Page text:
Guilt and shame arise from different sources., For example, some guilt is an awareness of our judged state–the fact that we are born under the law and severed from grace (Rom. 1:20, 2:14–15). Some shame comes from experiencing our own badness, as when “God chose the foolish things of the world to shame the wise; God chose the weak things of the world to shame the strong” (1 Cor. 1:27).

These types of guilt and shame are simply our emotional responses to the realities of our fallenness. They are good for us because they tell us that we desperately need grace, and they. Motivate us to look for help and forgiveness.

However, the guilt and shame that we are concerned with today comes from a different source. They derive from early socialization processes. The conscience serves as an internal parent to monitor and evaluate the goodness or badness of our behavior. When the conscience approves, we feel relief. When it doesn’t, we feel guilt and shame. This conscience-driven, environment-derived dynamic is what becomes a problem in spiritual growth.

Is Guilt Ever Good?

One good thing about guilt feelings: They can be a sign of spiritual growth. Many who are recovering from emotional problems have severe guilt attacks. Leaving the old ways and cleaving to new ideas and people activates their controlling consciences–which then rain down “You’re being bad” messages to stop the mutiny of biblical freedom. Such consciences are saying no to your freedom. A critical conscience wants to keep you a slave to its mandates. It wants you to obey its idea of goodness, not the Bible’s.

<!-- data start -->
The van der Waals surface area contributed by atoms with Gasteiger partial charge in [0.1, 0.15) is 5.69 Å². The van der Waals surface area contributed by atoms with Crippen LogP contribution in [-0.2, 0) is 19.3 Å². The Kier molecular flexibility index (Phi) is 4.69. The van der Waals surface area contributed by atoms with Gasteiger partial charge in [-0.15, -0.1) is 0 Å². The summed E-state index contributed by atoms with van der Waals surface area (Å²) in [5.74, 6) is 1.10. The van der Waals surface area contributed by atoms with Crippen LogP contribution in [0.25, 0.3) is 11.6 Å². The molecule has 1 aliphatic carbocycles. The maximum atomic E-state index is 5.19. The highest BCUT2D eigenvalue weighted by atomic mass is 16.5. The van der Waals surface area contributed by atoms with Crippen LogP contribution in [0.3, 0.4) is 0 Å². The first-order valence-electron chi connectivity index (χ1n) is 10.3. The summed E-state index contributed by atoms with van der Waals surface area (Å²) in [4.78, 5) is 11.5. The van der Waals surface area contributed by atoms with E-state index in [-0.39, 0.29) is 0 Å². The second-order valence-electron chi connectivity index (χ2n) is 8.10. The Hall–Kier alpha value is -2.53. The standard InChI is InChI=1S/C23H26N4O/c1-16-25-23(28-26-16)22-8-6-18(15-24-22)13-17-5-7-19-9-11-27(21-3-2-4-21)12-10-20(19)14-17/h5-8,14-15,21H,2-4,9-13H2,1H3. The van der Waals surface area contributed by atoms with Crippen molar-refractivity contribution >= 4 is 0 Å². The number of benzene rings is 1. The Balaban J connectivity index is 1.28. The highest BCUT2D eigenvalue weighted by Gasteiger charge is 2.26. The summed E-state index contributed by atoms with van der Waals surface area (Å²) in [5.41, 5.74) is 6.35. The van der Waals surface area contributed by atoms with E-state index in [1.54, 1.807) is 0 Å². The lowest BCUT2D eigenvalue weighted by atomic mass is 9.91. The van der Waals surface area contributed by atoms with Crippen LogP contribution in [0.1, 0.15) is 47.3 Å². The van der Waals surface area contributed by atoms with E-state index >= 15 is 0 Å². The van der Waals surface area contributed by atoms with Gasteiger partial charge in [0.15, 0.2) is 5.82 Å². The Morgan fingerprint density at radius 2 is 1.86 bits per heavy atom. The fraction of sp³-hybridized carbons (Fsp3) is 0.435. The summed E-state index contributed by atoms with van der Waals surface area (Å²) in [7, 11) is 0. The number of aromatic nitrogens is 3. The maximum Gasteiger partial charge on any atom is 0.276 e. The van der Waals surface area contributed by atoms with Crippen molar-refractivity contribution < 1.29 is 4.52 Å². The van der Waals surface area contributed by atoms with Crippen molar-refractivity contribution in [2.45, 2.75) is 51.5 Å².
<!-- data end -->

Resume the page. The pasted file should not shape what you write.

If you’re in recovery and beginning to address your true spiritual needs for attachment, responsibility, and forgiveness–and you’re getting beat up by your conscience–rejoice! You’re probably doing something right. Then find friends who will help you work through the feelings.

What Can You Do?

If you’re motivated by guilt or shame, you cannot also be motivated by love,. A strict, guilt-inducing conscience is not from God. Ask him for help in finding people who can move you from guilt and shame to love, and follow these steps:

  1. Own the guilt. It may have been built into you by too-strict relationships, but it’s now your problem, and you can do something about it.
  2. Get into a support system that is more concerned with relationships than “sin-busting,” a group that understand that “God’s kindness leads you toward repentance” (Rom. 2:14)
  3. Investigate where you learned the guilt messages.
  4. Become aware of your anger.
  5. Forgive whoever controlled you.
  6. Learn new information to reeducate your conscience, from the Scriptures and from books like this.
  7. Internalize new voices from your support group. Guilt isn’t resolved by simply retraining your mind. You need to replace critical voices with accepting ones.
  8. Don’t resist grief. Let others comfort and love you through the process.

“This is how we know that we belong to the truth, and how we set our hearts at rest in his presence whenever our hearts condemn us. For God is greater than our hearts, and he knows everything” (1 John 3:19–20).